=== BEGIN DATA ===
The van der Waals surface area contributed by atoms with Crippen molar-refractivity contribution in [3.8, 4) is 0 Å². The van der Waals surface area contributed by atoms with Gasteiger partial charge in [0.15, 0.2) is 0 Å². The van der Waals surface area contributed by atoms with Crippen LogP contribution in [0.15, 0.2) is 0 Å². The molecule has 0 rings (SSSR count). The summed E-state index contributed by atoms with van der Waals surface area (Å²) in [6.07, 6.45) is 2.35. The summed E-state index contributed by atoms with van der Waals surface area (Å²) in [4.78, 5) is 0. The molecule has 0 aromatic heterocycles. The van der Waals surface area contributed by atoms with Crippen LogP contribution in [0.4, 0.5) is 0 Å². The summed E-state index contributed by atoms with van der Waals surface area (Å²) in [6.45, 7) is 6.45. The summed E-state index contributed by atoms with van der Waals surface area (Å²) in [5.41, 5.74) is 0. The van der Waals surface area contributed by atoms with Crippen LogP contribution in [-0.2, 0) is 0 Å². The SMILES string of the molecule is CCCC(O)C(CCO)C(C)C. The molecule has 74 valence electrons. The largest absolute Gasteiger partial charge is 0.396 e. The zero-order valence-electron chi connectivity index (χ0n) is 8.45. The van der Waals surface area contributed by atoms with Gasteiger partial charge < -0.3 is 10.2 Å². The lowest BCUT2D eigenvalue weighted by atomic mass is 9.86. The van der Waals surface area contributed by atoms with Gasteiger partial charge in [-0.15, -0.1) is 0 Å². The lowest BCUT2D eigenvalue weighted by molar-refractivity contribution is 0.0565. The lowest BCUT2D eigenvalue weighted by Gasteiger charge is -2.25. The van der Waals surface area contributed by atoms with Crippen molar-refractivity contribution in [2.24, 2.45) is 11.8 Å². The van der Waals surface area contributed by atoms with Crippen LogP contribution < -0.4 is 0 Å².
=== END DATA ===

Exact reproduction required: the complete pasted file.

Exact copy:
The van der Waals surface area contributed by atoms with Crippen molar-refractivity contribution in [3.8, 4) is 0 Å². The van der Waals surface area contributed by atoms with Gasteiger partial charge in [0.15, 0.2) is 0 Å². The van der Waals surface area contributed by atoms with Crippen LogP contribution in [0.15, 0.2) is 0 Å². The molecule has 0 rings (SSSR count). The summed E-state index contributed by atoms with van der Waals surface area (Å²) in [6.07, 6.45) is 2.35. The summed E-state index contributed by atoms with van der Waals surface area (Å²) in [4.78, 5) is 0. The molecule has 0 aromatic heterocycles. The van der Waals surface area contributed by atoms with Crippen LogP contribution in [0.4, 0.5) is 0 Å². The summed E-state index contributed by atoms with van der Waals surface area (Å²) in [6.45, 7) is 6.45. The summed E-state index contributed by atoms with van der Waals surface area (Å²) in [5.41, 5.74) is 0. The van der Waals surface area contributed by atoms with Crippen LogP contribution in [-0.2, 0) is 0 Å². The SMILES string of the molecule is CCCC(O)C(CCO)C(C)C. The molecule has 74 valence electrons. The largest absolute Gasteiger partial charge is 0.396 e. The zero-order valence-electron chi connectivity index (χ0n) is 8.45. The van der Waals surface area contributed by atoms with Gasteiger partial charge < -0.3 is 10.2 Å². The lowest BCUT2D eigenvalue weighted by atomic mass is 9.86. The van der Waals surface area contributed by atoms with Gasteiger partial charge in [-0.15, -0.1) is 0 Å². The lowest BCUT2D eigenvalue weighted by molar-refractivity contribution is 0.0565. The lowest BCUT2D eigenvalue weighted by Gasteiger charge is -2.25. The van der Waals surface area contributed by atoms with Crippen molar-refractivity contribution in [2.24, 2.45) is 11.8 Å². The van der Waals surface area contributed by atoms with Crippen LogP contribution < -0.4 is 0 Å².